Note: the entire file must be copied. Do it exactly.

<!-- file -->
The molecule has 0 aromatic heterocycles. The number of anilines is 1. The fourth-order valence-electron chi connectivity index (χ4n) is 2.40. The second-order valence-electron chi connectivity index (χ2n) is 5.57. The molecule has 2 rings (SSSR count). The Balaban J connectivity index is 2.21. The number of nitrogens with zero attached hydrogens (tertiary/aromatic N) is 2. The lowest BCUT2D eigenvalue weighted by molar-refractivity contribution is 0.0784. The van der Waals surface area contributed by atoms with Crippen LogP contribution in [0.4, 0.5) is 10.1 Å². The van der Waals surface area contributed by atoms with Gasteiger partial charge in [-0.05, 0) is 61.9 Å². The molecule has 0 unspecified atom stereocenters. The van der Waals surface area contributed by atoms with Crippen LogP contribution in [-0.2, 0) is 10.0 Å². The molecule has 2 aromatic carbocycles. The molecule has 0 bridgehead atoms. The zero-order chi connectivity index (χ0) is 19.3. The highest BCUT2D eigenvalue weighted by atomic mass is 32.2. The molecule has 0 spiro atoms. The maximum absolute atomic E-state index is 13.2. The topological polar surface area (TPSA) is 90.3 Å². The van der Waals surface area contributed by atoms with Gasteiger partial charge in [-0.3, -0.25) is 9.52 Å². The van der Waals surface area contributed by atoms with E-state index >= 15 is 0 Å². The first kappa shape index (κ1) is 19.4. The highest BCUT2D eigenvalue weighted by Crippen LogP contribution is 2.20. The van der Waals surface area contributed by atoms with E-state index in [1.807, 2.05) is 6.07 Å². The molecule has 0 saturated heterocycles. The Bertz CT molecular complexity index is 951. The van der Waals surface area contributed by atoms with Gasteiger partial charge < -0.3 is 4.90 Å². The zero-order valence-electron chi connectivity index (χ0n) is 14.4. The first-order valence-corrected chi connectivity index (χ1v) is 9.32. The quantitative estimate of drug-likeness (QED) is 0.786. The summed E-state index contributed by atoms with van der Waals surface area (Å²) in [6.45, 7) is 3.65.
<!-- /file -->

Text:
The molecule has 0 aromatic heterocycles. The number of anilines is 1. The fourth-order valence-electron chi connectivity index (χ4n) is 2.40. The second-order valence-electron chi connectivity index (χ2n) is 5.57. The molecule has 2 rings (SSSR count). The Balaban J connectivity index is 2.21. The number of nitrogens with zero attached hydrogens (tertiary/aromatic N) is 2. The lowest BCUT2D eigenvalue weighted by molar-refractivity contribution is 0.0784. The van der Waals surface area contributed by atoms with Crippen LogP contribution in [0.4, 0.5) is 10.1 Å². The van der Waals surface area contributed by atoms with Gasteiger partial charge in [-0.05, 0) is 61.9 Å². The molecule has 0 unspecified atom stereocenters. The van der Waals surface area contributed by atoms with Crippen LogP contribution in [-0.2, 0) is 10.0 Å². The molecule has 2 aromatic carbocycles. The molecule has 0 bridgehead atoms. The zero-order chi connectivity index (χ0) is 19.3. The highest BCUT2D eigenvalue weighted by atomic mass is 32.2. The molecule has 0 spiro atoms. The maximum absolute atomic E-state index is 13.2. The topological polar surface area (TPSA) is 90.3 Å². The van der Waals surface area contributed by atoms with Gasteiger partial charge in [-0.3, -0.25) is 9.52 Å². The van der Waals surface area contributed by atoms with E-state index >= 15 is 0 Å². The first kappa shape index (κ1) is 19.4. The highest BCUT2D eigenvalue weighted by Crippen LogP contribution is 2.20. The van der Waals surface area contributed by atoms with E-state index in [1.807, 2.05) is 6.07 Å². The molecule has 0 saturated heterocycles. The Bertz CT molecular complexity index is 951. The van der Waals surface area contributed by atoms with Gasteiger partial charge < -0.3 is 4.90 Å². The zero-order valence-electron chi connectivity index (χ0n) is 14.4. The first-order valence-corrected chi connectivity index (χ1v) is 9.32. The quantitative estimate of drug-likeness (QED) is 0.786. The summed E-state index contributed by atoms with van der Waals surface area (Å²) in [6.45, 7) is 3.65.